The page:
World Leaders Praise Paris Climate Pact as Trump Justifies Exit
World leaders urged countries not to lose sight of climate goals in the coronavirus pandemic, endorsing the aims of the Paris agreementamid hopes that U.S. President-elect Joe Biden will rejoin the accord.
Participants on the second day of a virtual Group of 20 summit of rich nations discussed climate change in a session hosted by Saudi Arabia, holder of the forum’s presidency. The U.S. formally exited the Paris accord, which pledges limits on fossil-fuel pollution, earlier this month.
“G-20 members should strengthen the fight against climate change, and continue to play a leading role to achieve full, effective implementation of the Paris agreement,” Chinese President Xi Jinping said.
Xi, who has pledged to make his country carbon-neutral by 2060, said China “applauds” the so-called circular carbon economy, or CCE, put forward by Saudi Arabia, a controversial plan that seeks to reduce emissions while capturing and reusing greenhouse gases produced by burning hydrocarbons.
U.S. President Donald Trump used his address to the session toagain slam the Paris deal, justifying his decision to walk away from the accord “to protect American workers.”
“The Paris accord was not designed to save the environment, it was designed to kill the American economy,” Trump said. “I refused to surrender millions of American jobs and send trillions of American dollars to the world’s worst polluters and environmental offenders and that’s what would have happened.”
Other leaders spoke in favor of the pact and more broadly of the need to sustain momentum on climate goals even as economies around the world are ravaged by the Covid-19 pandemic.
India’s Prime Minister Narendra Modi said attention was naturally on saving people and economies from the effects of the coronavirus. “Equally important is to keep our focus on fighting climate change. Climate change must be fought not in silos but in an integrated, comprehensive and holistic way.”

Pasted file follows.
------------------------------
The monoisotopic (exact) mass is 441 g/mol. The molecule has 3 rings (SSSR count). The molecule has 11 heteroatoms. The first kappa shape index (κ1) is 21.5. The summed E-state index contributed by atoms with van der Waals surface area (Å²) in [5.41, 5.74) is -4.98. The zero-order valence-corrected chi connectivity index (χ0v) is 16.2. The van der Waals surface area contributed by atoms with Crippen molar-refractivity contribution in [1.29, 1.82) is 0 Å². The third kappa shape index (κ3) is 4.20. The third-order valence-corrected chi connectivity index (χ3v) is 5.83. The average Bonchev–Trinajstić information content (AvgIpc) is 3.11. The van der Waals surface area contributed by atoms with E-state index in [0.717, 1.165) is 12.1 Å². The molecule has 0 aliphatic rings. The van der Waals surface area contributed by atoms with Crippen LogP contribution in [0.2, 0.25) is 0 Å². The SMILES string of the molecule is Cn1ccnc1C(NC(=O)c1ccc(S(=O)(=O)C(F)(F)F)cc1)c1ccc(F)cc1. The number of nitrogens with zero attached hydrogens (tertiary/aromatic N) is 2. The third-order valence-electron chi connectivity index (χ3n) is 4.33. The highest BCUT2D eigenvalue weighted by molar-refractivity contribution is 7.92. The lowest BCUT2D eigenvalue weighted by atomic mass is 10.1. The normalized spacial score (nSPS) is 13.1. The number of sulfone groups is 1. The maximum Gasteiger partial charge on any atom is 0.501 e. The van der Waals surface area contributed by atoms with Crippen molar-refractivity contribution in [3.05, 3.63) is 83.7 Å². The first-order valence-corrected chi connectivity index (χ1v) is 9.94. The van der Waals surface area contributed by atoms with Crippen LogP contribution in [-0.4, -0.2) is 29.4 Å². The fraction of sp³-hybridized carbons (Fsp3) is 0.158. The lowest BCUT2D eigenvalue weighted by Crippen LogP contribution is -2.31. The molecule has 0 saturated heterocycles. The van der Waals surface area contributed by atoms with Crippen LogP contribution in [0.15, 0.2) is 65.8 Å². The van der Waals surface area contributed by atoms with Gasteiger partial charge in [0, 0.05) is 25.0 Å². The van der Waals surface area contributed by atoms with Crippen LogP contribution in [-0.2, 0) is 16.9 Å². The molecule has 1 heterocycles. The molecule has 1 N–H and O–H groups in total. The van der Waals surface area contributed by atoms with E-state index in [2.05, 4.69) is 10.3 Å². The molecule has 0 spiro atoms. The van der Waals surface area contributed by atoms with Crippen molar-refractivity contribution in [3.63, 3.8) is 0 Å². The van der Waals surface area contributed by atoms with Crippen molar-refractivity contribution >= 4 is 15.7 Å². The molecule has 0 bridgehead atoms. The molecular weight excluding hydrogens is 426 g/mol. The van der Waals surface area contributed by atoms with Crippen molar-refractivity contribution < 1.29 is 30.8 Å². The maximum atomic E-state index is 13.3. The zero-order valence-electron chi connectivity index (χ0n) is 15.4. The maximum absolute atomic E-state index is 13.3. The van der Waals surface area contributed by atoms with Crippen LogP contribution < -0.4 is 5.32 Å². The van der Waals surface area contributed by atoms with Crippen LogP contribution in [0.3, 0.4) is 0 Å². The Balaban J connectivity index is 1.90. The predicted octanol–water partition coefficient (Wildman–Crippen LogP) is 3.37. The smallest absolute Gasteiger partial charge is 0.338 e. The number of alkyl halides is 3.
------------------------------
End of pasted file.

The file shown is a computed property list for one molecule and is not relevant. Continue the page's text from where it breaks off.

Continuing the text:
Australian Prime Minister Scott Morrison said his country supported “practical pathways to reducing emissions.” He added: “Australia remains firmly committed to the Paris agreement and the commitments we have made.”
Italian Prime Minister Giuseppe Conte, whose country takes over the G-20 presidency for 2021, said climate will be a top focus issue for the group next year and that Saudi Arabia’s CCE proposal “will have its part to play” in the transition to a carbon-neutral future.
But Conte also reaffirmed Italy’s commitment to the Paris accord. “There is no escape however from the urgent need to reduce emissions. This must be the centerpiece of all efforts to combat climate change,” Conte said.
The G-20 leaders have now agreed in their final statement to “endorse” CCE, “while recognizing the key importance and ambition of reducing emissions,” according to European officials who asked not to be named discussing confidential talks. European Union governments hadearlier resisted using that word, pushing instead to acknowledge carbon capture’s contribution to climate action while making clear it wasn’t enough.
The CCE approach has drawn some skepticism. Making a production cycle fully self-sufficient is virtually impossible: Some new input will always be necessary, and some waste will always be created. Building a circular economy can also require high upfront costs.
— With assistance by Jing Li, Archana Chaudhary, and Alberto Nardelli
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